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Yesterday’s post looked at the life of Major Denis Arnold who served valiantly during the Second World War.

He, along with Baroness Platt of Writtle, today’s profile, and many others are what Britons refer to with regret as ‘a vanishing breed’. The Telegraph carries their obituaries, beautifully written and a pleasure to read.

Whilst Major Arnold was stationed in India and Burma, Beryl Catherine Myatt had just begun working for the male-dominated Hawker Aircraft.

Young Beryl’s father was an accountant. The family lived in Southend, Essex. Beryl became a Girl Guide and said that the Guide Promise was a principal mainstay in her life:

To do my best, to do my duty to God and the King and to help other people at all times.

Beryl was an exceptional student, the type meant to attend university. However, parents at the time — especially fathers — felt that higher education would be wasted on future mothers and homemakers. (The same was true for my late mother-in-law who deeply regretted not having been allowed this opportunity.)

One of Beryl’s teachers, the mathematics mistress, persuaded her mother that the girl should apply to Cambridge. Beryl later read that the university was looking for engineering students to help with the war effort. She attended Girton College and was one of five women reading Mechanical Sciences.

She graduated in 1943. Hawker Aircraft took her on as an aeronautical engineer:

preparing flight reports for Typhoon, Tempest and Fury fighter bombers. She often took control when her boss was away — “People would ring up and say ‘I want to know the cylinder head temperature of the Centaurus engine’. I’d rattle them off. There would be a deathly hush at the other end of the line and then they’d say, ‘How do you know?’ They assumed that if you were a woman you couldn’t be an engineer.”

Her obituary page has a Hawker employee photograph; she looks to be the only woman in a sea of men!

After the war, she left Hawker to work at British European Airways. She married Stewart Platt, a textile manufacturer, in 1949, to concentrate on marriage, home and family.

When her children were of school age, Mrs Platt devoted her spare time to volunteer activities in Essex. She started a young wives group in Writtle, Essex, where she and her family lived.

During this time, she began thinking of ways women could work outside the home without sacrificing family life. However, she would have to wait another quarter of a century before she could help to influence government policy in this regard.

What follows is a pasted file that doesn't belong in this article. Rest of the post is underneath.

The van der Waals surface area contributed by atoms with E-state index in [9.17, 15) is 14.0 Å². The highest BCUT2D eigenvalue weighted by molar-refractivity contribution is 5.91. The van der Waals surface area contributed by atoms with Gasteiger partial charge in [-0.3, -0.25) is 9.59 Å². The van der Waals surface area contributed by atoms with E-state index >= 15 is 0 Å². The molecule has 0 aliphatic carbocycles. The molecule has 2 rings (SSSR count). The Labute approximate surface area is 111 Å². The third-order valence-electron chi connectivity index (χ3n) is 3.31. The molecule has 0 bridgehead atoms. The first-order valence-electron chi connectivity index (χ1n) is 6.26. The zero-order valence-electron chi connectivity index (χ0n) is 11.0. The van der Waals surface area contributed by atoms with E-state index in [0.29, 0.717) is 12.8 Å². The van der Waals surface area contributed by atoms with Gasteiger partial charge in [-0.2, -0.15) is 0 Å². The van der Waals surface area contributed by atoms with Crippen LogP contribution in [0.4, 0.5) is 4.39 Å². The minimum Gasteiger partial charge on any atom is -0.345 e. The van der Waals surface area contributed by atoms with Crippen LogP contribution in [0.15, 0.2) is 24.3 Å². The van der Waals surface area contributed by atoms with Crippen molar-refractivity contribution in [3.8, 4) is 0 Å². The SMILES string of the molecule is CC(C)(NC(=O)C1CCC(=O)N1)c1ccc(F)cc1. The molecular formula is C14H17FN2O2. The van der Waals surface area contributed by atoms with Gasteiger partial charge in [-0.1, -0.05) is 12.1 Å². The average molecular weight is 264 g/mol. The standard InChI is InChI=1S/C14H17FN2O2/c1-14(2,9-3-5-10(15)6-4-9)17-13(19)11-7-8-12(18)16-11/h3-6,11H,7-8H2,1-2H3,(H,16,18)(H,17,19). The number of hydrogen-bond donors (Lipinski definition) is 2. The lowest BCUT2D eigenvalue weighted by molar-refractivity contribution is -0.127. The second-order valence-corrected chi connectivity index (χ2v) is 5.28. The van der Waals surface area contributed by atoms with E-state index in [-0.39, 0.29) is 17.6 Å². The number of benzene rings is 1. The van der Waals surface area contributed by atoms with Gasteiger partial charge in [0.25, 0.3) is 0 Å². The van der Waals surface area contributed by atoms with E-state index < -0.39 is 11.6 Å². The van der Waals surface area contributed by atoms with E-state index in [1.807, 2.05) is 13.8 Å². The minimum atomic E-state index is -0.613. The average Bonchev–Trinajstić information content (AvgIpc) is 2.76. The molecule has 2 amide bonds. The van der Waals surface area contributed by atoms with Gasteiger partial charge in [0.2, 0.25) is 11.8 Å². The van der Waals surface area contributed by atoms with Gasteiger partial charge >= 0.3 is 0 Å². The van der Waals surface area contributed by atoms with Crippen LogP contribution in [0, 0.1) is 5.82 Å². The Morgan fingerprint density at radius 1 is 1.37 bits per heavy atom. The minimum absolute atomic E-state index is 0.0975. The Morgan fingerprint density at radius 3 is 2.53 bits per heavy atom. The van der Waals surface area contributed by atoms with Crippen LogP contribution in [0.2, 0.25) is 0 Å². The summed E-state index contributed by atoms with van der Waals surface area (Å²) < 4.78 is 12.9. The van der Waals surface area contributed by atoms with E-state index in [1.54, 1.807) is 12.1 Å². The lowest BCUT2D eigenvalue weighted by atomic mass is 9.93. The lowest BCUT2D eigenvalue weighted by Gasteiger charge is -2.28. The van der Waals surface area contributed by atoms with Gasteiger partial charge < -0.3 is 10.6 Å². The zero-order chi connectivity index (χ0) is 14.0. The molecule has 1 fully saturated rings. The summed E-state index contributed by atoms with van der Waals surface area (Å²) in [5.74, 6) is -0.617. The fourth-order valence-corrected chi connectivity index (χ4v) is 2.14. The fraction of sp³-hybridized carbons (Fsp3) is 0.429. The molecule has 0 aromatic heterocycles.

In 1959, the local Conservative Party association asked her to stand as a candidate for the local council. She was duly elected and served in local government for several years. Between 1965 and 1985, she served on the Essex County Council.

In 1978, she was appointed a CBE — Commander of the Most Excellent Order of the British Empire and in 1981 was created a life peer, Baroness Platt of Writtle. (For my overseas readers: this put her in the House of Lords, the other parliamentary house.)

In 1983 — when Margaret Thatcher was Prime Minister — she was appointed chairman of Britain’s Equal Opportunities Commission (EOC) and began earning a salary for the first time in decades.

Platt’s idea of feminism differed dramatically to the flavour of that time and ours. She saw women’s opportunities through the lens of someone who had to fight her way up in a male-dominated atmosphere. (Many years ago I saw a television interview of a woman in New York who did the same in the 1950s on Wall Street. She abhorred what passed for feminism.)

The Telegraph describes Platt’s job in the EOC as follows:

Brisk, kindly and bursting with good intentions, as chairman of one of Westminster’s least-loved quangos Lady Platt found herself cast as piggy-in-the-middle in the equality debate. “There are male chauvinists on one side, militant feminists on the other and me on a high wire in the middle,” she said. She was “passionately interested” in job-sharing, flexi-time and helping married woman to get back into the mainstream, but felt that this was better achieved voluntarily by employers than imposed by government.

So while she was lukewarm on some issues dear to the feminist heart, such as state-funded nurseries, and dismissed the EOC-backed case of two women against the Fleet Street hostelry El Vino [infamous haunt for male journalists] as “rather frivolous”, she was delighted when, for example, a woman crane driver won damages for victimisation at work: “That’s the sort of thing that will make employers think twice. It’s that, and not more legislation, that will bring about real equality in the end.”

Baroness Platt retired in 1988. Her great disappointment was that more young women were not enrolling in engineering courses at university. She blamed this on a cultural and educational bias towards feminine subjects for girls.

She lived and died a faithful Anglican, suggesting:

if people took to heart God’s commandment to love Him and love thy neighbour, “we should all be living in a very much happier and better community”.

How true. Would that we had more women like Baroness Platt today. A vanishing breed, indeed.

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